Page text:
In contrast, the trial court's concern in determining whether a settlement agreement was made in good-faith within the meaning of the Joint Tortfeasor Contribution Act is whether the agreement provides the non-settling defendant(s) with a fair and reasonable setoff in light of the parties' estimated fault and potential financial exposure. Thus, as noted in our earlier opinion, the validity of the settlement as between the plaintiff and the settling defendant does not ipso facto mean the settlement was made in good faith for purposes of the Contribution Act. Stickler v. American Augers, 303 Ill. App. 3d 689, 693, 708 N.E.2d 403, 406 (1999). A settlement agreement may be valid for the purposes of the Industrial Commission yet not in good faith for purposes of the Joint Tortfeasor Contribution Act. Consequently, the Industrial Commission's approval of the settlement agreement effectively limiting Cee-Jay's liability to the plaintiff to $150,000 does not change our original good-faith analysis. It is Cee-Jay's potential liability to plaintiff before the settlement agreement, not after, which the court must consider in making its good-faith determination. To hold otherwise would render the good-faith requirement meaningless. Because we settled the good-faith issue in our earlier opinion, the trial court erred in deferring to the Industrial Commission's approval of the settlement rather than abiding by our ruling.

Plaintiff and Cee-Jay's alternative argument that we should reconsider our earlier decision and that the decision was "palpably erroneous" is not well taken. If plaintiff and Cee-Jay had desired reconsideration of our ruling, they should have filed a motion to reconsider within the time permitted by Supreme Court Rule 367 (155 Ill. 2d R. 367); if they had desired review by a higher court, they should have filed a petition for leave to appeal to the Illinois Supreme Court as permitted by Supreme Court Rule 315 (177 Ill. 2d R. 315). Plaintiff and Cee-Jay did neither, and their attempt to avoid our opinion through other procedural means is improper.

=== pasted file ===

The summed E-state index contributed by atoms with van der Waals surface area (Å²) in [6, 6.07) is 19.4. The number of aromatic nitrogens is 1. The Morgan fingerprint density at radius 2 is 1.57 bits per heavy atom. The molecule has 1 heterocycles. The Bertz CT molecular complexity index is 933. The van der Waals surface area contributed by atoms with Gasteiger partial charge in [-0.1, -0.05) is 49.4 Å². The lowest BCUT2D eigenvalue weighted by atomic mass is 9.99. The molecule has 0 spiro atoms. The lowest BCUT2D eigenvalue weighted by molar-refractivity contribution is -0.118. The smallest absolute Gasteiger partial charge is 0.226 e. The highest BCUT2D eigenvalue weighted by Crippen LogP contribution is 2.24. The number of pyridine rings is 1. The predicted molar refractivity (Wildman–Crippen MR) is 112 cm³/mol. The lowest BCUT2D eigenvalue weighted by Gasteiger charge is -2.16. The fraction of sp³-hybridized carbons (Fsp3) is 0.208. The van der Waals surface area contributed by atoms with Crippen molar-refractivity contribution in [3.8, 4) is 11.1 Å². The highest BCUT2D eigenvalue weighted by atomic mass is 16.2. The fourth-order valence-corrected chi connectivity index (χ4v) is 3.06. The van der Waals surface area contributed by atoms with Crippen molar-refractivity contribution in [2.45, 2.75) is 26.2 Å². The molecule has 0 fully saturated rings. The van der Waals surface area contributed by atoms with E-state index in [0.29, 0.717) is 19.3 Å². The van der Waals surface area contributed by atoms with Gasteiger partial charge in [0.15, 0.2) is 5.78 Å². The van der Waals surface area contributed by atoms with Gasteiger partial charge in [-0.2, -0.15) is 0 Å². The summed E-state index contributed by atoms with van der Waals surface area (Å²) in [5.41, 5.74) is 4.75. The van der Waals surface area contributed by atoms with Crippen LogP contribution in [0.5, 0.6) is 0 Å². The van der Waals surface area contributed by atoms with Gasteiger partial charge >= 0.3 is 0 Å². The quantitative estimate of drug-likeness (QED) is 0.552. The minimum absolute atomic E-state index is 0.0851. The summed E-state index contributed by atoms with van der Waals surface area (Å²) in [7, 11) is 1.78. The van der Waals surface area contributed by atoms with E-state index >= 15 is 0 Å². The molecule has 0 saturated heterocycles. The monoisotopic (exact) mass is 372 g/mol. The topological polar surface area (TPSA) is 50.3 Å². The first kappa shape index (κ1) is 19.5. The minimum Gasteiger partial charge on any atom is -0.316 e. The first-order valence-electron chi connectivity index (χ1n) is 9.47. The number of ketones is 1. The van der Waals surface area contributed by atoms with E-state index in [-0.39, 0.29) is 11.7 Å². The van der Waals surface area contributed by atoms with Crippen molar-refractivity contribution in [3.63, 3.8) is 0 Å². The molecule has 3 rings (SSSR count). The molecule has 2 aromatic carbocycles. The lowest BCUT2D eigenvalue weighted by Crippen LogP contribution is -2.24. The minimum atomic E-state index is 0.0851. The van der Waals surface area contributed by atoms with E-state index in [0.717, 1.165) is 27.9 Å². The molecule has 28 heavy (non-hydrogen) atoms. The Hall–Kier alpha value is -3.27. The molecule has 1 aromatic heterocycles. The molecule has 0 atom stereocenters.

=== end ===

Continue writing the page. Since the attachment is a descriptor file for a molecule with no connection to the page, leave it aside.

Strangely, although plaintiff was willing to abide by our earlier decision because it retained Cee-Jay as a third-party defendant and potential source of damages, plaintiff sides with Cee-Jay on this appeal because "a deal is a deal." Thus, at oral argument on this second appeal, counsel for plaintiff contended we should uphold the trial court's second, identical, good-faith finding and calculation of Augers' setoff because to do otherwise would prevent plaintiff from obtaining sufficient damages to "make her whole." Counsel's argument is not well taken. Public policy favors equitable distribution of liability. This public policy is demonstrated in the Joint Tortfeasor Contribution Act by the statutory provision which grants the courts authority to reject a settlement agreement that fails to state a sufficient setoff for non-settling defendants as not being in good faith. Thus, plaintiff may agree to accept significantly less in damages from one defendant than that to which she is legally entitled so as to receive the money in a lump sum. However, that choice comes with a price. In so doing, the plaintiff forfeits the ability to recover the entire balance of damages otherwise owed by the settling defendant(s) from the non-settling defendant(s). Accordingly, the courts should not endorse a settlement as being in good-faith for purposes of the Joint Tortfeasor Contribution Act where the practical effect of that settlement is to shift a disproportionally large, and thus inequitable, portion of the settling defendant's liability onto the shoulders of another.